The shared environment term that they found isn't much to be excited about. Though the confidence interval indicates that it is significantly above zero, shared environment effects are often found in children/teenagers. They disappear in adults.

As well, the shared environment is confounded with assortative mating in MZT-DZT studies.

Anonymous said...

Libs will prefer to stick with 'ficts', or fiction officially accepted as fact.

Anonymous said...

They can't fix the problem but they can ficts it.

Steve Sailer said...

It's time to celebrate the holiday of Ficstivus.

Anonymous said...

Oh to be manic!

Dahlia said...

Oh to be a stalker!

Steve Sailer said...

Nicholas Shakeshaft ... great name!

Another one of Plomin's colleagues has been Rosalind Arden, which is about Shakespearean-sounding as you can get.

Cranford said...

This is a bit OT, but what to make of the recent honors student snuffed by a cop in Texas unloading his clip at him? Of course, the dashcam mysteriously wasn't working at the time. Reminds me of the high school honor student that was snuffed out by a cop for suspicion of drug activity that you mentioned in several columns.

FF said...

It is interesting to be almost sixty and still encounter British surnames I have never heard before. I wonder if it is the result of their early outbreeding project?

Alice said...

I have seen at least one study showing personalities as measured by Big 5 of twins raised apart are more similar than tens raised together. Sorry I don't have a citation .

Anecdotally the twins I know get less hated environment than the non twin sibs I know. The twins are purposely put in separate classrooms, separate sports teams , separate musical instruments in order to stop by he direct rivalry,

DYork said...

New twin study by Plomin, Shakeshaft et al

I'll bet one of them is evil. One of the twins.

Anonymous said...

http://youtu.be/BkPwBr81Odw

Future of the West.

jody said...

"Nicholas Shakeshaft"

sounds like a classy porn name.

those bad teeth, that uncircumcised penis, that british accent...

first there was 007. now, meet 0011.

jody said...

my dad's sister has identical twin boys and they diverged significantly after high school. one of them is a PHD in spanish and portuguese - i've posted about him before. the other never finished his undergraduate degree (he was aiming to be a gym teacher, dead serious - he could not even get that done) and now works in a factory driving a forklift, a job his dad got him.

their personalities are also somewhat different. the aspiring spanish professor is intellectual and almost aloof at times, already has a wife and a daughter, takes trips to countries in south america and speaks only spanish for months at a time. he is becoming politically aware.

the other twin is a bro, likes to drink beer, got fat from drinking too much beer (lost the weight eventually), is easy going and doesn't try very hard at anything. has a girlfriend sometimes, doesn't seem to take them all that seriously, like anything else in his life.

10 years ago they were suburban high school soccer players and hard to tell apart either by personality or especially by looks - they REALLY looked alike and i had to fake it many times at family functions because i couldn't tell which one i was talking to. now they're totally different people. they even look different. they even sound different. it's obvious who is who.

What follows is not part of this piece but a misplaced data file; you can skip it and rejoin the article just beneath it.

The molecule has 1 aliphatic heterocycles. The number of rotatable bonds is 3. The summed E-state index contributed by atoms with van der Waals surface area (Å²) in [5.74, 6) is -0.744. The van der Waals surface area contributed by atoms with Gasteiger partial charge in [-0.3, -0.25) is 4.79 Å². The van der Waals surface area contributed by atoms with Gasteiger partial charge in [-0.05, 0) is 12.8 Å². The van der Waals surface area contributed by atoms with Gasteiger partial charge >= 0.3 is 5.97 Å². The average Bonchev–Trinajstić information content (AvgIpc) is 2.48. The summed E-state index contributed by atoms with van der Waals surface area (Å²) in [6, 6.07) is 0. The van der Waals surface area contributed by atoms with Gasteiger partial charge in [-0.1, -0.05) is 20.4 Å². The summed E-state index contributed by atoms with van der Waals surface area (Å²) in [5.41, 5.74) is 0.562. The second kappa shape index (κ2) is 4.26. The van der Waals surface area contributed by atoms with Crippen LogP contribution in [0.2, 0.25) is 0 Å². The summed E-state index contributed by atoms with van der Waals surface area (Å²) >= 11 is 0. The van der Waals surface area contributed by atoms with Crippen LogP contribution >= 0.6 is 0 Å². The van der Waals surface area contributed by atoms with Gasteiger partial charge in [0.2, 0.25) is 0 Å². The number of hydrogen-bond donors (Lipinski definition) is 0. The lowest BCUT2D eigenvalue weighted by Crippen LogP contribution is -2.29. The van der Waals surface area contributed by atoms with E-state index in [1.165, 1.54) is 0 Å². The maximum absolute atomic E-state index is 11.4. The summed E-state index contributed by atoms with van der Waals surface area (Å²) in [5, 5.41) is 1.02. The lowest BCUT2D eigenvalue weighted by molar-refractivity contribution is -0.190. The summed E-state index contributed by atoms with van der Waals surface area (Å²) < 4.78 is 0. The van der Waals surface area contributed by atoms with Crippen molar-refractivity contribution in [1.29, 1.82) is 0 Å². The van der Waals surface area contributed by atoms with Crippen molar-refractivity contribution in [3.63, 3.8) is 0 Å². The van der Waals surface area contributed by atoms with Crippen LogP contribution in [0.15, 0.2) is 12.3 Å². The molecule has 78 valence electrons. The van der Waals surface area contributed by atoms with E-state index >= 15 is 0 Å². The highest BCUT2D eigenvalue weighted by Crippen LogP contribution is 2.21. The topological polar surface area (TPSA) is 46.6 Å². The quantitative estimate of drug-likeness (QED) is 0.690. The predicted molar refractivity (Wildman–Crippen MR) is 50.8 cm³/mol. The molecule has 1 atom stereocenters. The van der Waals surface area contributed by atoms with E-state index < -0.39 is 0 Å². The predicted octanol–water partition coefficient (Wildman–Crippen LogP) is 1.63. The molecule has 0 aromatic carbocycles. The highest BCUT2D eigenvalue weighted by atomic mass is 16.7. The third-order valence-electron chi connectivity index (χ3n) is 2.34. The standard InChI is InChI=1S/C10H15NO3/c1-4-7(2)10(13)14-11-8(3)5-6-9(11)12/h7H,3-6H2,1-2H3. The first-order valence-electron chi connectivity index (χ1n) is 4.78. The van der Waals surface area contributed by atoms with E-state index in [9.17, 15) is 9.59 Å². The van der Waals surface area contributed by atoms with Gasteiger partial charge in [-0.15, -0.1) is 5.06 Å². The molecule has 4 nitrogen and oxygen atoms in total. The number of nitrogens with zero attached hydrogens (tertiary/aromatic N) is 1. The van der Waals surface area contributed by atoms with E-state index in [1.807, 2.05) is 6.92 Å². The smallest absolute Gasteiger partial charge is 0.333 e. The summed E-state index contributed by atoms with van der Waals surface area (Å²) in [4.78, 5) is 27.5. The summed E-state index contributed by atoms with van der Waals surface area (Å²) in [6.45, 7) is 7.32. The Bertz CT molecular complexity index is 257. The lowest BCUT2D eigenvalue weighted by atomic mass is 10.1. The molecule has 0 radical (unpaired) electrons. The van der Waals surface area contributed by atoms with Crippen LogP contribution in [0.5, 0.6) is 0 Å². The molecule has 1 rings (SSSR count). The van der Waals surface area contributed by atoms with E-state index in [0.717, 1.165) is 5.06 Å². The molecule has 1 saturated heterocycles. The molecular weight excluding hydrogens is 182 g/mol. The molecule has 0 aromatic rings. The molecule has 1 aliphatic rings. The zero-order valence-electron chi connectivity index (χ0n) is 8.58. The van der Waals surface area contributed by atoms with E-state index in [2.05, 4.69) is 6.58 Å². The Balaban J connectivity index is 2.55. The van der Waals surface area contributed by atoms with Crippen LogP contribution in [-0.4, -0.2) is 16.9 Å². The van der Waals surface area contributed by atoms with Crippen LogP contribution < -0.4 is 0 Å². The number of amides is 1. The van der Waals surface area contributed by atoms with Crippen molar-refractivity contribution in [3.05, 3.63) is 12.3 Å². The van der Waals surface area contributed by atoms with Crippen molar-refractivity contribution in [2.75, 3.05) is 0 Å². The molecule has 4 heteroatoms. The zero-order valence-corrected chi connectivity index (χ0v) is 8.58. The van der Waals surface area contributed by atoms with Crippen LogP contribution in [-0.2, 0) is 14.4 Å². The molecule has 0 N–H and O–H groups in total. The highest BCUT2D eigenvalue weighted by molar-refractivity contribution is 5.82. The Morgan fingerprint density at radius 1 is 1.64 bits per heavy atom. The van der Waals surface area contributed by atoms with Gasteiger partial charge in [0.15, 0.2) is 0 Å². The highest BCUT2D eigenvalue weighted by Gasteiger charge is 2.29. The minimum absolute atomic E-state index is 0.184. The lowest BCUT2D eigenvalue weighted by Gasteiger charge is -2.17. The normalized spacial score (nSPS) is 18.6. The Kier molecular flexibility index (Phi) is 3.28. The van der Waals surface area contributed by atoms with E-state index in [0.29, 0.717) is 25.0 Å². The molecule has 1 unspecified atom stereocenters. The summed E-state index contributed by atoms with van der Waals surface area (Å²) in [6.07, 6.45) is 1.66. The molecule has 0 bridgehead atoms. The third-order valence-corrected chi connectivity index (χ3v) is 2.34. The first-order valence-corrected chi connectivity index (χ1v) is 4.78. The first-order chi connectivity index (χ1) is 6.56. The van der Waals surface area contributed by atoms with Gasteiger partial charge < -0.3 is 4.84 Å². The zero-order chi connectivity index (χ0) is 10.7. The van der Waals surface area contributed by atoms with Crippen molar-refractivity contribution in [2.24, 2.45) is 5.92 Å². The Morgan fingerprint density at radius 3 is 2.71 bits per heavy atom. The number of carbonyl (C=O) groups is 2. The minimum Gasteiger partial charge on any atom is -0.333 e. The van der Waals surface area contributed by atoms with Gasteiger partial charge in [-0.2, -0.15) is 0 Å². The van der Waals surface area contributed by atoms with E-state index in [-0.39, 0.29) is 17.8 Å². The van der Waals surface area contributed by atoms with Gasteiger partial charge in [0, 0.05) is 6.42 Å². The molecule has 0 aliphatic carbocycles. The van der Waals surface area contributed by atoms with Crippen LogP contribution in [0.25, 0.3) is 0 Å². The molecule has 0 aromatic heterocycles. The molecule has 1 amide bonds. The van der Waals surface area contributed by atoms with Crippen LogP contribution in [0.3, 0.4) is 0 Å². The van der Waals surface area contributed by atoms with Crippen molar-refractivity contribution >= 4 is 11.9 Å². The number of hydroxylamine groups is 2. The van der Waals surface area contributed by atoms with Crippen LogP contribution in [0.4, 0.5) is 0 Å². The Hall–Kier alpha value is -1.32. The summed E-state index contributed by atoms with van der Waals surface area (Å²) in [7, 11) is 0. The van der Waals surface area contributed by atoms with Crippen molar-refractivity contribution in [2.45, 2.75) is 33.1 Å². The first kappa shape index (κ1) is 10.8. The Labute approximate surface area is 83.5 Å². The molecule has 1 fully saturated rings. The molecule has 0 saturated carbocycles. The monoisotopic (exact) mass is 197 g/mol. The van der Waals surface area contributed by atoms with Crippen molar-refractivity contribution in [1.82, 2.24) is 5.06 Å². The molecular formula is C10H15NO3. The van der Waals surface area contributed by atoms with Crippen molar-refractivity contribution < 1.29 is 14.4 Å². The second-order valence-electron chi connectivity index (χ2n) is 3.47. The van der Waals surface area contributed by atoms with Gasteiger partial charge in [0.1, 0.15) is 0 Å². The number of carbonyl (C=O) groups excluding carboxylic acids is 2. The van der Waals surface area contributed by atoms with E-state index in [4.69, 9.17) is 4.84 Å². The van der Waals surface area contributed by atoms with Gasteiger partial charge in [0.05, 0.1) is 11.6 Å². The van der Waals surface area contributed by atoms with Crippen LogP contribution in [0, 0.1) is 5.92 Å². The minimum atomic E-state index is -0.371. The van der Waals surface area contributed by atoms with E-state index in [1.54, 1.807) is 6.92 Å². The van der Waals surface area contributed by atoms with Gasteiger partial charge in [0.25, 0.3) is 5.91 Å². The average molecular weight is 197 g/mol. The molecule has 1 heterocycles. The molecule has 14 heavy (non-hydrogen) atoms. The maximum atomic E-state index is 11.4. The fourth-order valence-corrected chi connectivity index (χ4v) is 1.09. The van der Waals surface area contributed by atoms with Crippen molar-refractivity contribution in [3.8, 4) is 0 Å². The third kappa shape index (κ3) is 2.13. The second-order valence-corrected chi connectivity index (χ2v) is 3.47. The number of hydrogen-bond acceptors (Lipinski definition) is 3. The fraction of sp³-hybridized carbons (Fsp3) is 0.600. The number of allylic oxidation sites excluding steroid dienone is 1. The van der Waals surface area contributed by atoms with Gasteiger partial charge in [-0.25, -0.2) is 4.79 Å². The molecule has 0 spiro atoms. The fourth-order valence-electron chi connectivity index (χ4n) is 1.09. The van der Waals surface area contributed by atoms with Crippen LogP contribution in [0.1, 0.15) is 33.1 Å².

stuff like that gives me pause about cloning or genetic replication of geniuses. those now seem more like 1 in a million shots. right person, right place, right time. it's clear that just making a couple duplicates will NOT be sufficient to repeat high human performance levels. i now would bet that you could make 100 clones and there would clearly be 4 or 5 who were by far the strongest and smartest, with a dozen weak clones at the bottom of the pack, looking exactly the same but performing orders of magnitude below.

jody said...

interesting question: how many all-time greats in their fields were twins? the occurrence rate of that seems WAY below the twinning rate.

rarely discussed fact: twins have lower IQs by 1 point. competition in the womb for nutrients may account for this. wonder if triplets have even further reduced IQ.

twins and triplets may be weaker humans overall in general.

Steve Sailer said...

We see identical twins performing at similarly high levels in sports, mostly in basketball where highly heritable height is so important, occasionally in other sports (the Hamm twins in gymnastics, a European pair with Vancouver in the NHL).

What is hard to count up are identical twins who are divergent in accomplishment.

For example, for a couple of years in the late 1980s, the top American golfer was Curtis Strange, who has an identical twin brother who went into business instead of golf. The identical twin is a scratch golfer playing only customer golf. But then Curtis Strange didn't strike observers as an all time great natural talent. He was a really intense guy who got to the top in an in-between era in American golf, but could only stay at the top briefly because of how much effort it took him.

But it's hard to tell how many divergent identical twin pairs there are like that. I have my eye out for other examples like the Stranges, but haven't come across many.

Steve Sailer said...

I don't recall any of Charles Murray's 4,002 eminent individuals in Human Accomplishment being twins, but I don't recall Murray saying none of them were either.

Anonymous said...

JayMan said: